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How Racism and Sexism Killed Traditional Media

Why the Future of Journalism Depends on Women and People of Color

by Joshunda Sanders

 

The largely Caucasian makeup of media staff leads to poor coverage of minorities.

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Cover image for How Racism and Sexism Killed Traditional Media

August 2015

Praeger

Pages 186
Volumes 1
Size 6 1/8x9 1/4
Topics Race and Ethnicity/General
  Women's Studies/General

An evaluative examination that challenges the media to rise above the systematic racism and sexism that persists across all channels, despite efforts to integrate.

The Internet and social networks have opened up new avenues of communication for women and people of color, but the mainstream news is still not adequately including minority communities in the conversation. Part of the Racism in America series, How Racism and Sexism Killed the Traditional Media: Why the Future of Journalism Depends on Women and People of Color reveals the lack of diversity that persists in the communication industry. Uncovering and analyzing the racial bias in the media and in many newsrooms, this book reveals the lesser-known side of the media—newsrooms and outlets that are often fraught with underlying racist and sexist tension.

Written by a veteran journalist of color, this title brings an insider's perspective combined with interviews from industry experts. The book analyzes the traditional media's efforts to integrate both women and people of color into legacy newsrooms, highlighting their defeats and minor successes. The author examines the future of women and people of color in the mainstream media.

Features

  • Gives a thorough background on the history of minority-produced media
  • Highlights ideas for improving hiring practices and coverage for minorities
  • Identifies the growing number of news consumers who are people of color
  • Provides a chronology of diversity efforts in legacy newsrooms
  • Includes material derived from interviews with experts like Dori J. Maynard with the Maynard Institute for Journalism Education and veteran journalists like Ellis Cose and Danyel Smith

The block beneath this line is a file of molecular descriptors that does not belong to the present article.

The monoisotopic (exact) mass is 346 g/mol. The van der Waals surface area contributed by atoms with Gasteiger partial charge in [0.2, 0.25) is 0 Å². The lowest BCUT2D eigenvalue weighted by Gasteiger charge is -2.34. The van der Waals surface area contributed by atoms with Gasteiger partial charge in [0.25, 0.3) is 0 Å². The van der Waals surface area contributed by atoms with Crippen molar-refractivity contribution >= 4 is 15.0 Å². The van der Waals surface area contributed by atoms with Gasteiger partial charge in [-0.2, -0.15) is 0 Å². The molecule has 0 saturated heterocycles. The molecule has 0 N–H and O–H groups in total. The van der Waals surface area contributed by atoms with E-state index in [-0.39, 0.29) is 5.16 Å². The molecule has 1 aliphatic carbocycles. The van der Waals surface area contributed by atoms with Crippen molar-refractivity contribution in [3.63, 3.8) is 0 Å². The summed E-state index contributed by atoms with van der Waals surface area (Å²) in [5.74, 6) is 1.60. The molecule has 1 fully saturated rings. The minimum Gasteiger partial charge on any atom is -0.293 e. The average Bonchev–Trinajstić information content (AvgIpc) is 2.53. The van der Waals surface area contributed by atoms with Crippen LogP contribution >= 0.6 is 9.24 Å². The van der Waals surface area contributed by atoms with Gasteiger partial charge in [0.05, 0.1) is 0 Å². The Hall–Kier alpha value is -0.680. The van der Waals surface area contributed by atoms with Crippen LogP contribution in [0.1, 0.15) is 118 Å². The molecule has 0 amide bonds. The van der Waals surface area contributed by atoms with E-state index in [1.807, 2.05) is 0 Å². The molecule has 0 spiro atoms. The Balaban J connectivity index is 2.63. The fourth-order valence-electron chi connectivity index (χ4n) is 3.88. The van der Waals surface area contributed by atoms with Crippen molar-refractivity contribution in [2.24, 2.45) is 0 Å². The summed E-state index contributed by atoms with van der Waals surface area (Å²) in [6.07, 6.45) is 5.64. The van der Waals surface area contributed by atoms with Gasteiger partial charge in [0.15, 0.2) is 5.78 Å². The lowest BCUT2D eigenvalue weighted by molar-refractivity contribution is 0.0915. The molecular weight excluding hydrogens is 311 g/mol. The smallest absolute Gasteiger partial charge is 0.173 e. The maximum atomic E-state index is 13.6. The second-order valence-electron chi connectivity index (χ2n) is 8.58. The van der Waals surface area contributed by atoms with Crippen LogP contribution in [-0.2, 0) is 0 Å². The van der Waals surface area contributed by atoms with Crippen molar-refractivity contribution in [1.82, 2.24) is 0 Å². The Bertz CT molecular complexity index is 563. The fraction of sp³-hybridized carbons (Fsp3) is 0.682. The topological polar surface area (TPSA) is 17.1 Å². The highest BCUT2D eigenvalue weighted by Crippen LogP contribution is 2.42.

Series Description

Racism in American Institutions


Despite the fact that America has elected its first black president, racism has historically been
a problem in our society and continues to be an issue today. The days of overt racist policies
such as the Jim Crow laws and school segregation may be over, but covert racism still affects
many of America’s established institutions, from our public schools to our corporate offices.

The Racism in American Institutions series examines the problem of racism in vested
American establishments. Each volume traces the prevalence of racism within that American
fixture throughout history and explores the challenges that exist today, looking at how the
institution has changed to fight against racism as well as how its current practices remain
rooted in prejudice.

Author Info

Joshunda Sanders is a speechwriter and veteran journalist. Her writing has appeared in Kirkus Reviews, Gawker, Publishers Weekly, and Salon, among many other print and online publications, as well as several anthologies, including Click: When We Knew We Were Feminists; Homelands: Women's Journeys Across Race, Place, and Time; and Beyond Belief: The Secret Lives of Women in Extreme Religion.

Reviews/Endorsements

Reviews

"Sander's energy and her coverage of a wide range of topics contribute to the literature and encourage future studies. Summing Up: Recommended."—Choice

Look Inside

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